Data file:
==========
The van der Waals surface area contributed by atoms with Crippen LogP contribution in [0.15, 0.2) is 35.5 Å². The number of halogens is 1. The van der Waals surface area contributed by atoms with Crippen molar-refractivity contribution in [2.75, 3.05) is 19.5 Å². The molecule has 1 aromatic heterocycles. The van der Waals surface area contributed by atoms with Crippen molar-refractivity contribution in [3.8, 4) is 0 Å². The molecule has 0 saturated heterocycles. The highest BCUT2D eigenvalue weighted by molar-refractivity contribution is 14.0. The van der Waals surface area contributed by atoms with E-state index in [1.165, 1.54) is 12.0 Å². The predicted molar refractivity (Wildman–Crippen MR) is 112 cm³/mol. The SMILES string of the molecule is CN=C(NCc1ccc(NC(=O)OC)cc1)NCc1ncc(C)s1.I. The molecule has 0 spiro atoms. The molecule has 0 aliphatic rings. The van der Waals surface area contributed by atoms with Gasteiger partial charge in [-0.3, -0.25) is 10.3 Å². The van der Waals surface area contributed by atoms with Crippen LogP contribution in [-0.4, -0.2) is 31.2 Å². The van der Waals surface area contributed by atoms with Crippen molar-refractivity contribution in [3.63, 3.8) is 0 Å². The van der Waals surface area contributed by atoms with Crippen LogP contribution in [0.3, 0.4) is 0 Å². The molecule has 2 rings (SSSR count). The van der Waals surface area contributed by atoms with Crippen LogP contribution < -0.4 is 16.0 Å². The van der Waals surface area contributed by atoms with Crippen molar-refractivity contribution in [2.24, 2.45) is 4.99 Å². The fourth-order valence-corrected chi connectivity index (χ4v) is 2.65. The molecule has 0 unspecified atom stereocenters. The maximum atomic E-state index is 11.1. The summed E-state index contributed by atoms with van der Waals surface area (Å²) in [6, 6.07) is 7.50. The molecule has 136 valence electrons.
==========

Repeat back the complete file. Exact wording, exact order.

The van der Waals surface area contributed by atoms with Crippen LogP contribution in [0.15, 0.2) is 35.5 Å². The number of halogens is 1. The van der Waals surface area contributed by atoms with Crippen molar-refractivity contribution in [2.75, 3.05) is 19.5 Å². The molecule has 1 aromatic heterocycles. The van der Waals surface area contributed by atoms with Crippen molar-refractivity contribution in [3.8, 4) is 0 Å². The molecule has 0 saturated heterocycles. The highest BCUT2D eigenvalue weighted by molar-refractivity contribution is 14.0. The van der Waals surface area contributed by atoms with E-state index in [1.165, 1.54) is 12.0 Å². The predicted molar refractivity (Wildman–Crippen MR) is 112 cm³/mol. The SMILES string of the molecule is CN=C(NCc1ccc(NC(=O)OC)cc1)NCc1ncc(C)s1.I. The molecule has 0 spiro atoms. The molecule has 0 aliphatic rings. The van der Waals surface area contributed by atoms with Gasteiger partial charge in [-0.3, -0.25) is 10.3 Å². The van der Waals surface area contributed by atoms with Crippen LogP contribution in [-0.4, -0.2) is 31.2 Å². The van der Waals surface area contributed by atoms with Crippen molar-refractivity contribution in [3.63, 3.8) is 0 Å². The van der Waals surface area contributed by atoms with Crippen LogP contribution in [0.3, 0.4) is 0 Å². The molecule has 2 rings (SSSR count). The van der Waals surface area contributed by atoms with Crippen LogP contribution < -0.4 is 16.0 Å². The van der Waals surface area contributed by atoms with Crippen molar-refractivity contribution in [2.24, 2.45) is 4.99 Å². The fourth-order valence-corrected chi connectivity index (χ4v) is 2.65. The molecule has 0 unspecified atom stereocenters. The maximum atomic E-state index is 11.1. The summed E-state index contributed by atoms with van der Waals surface area (Å²) in [6, 6.07) is 7.50. The molecule has 136 valence electrons.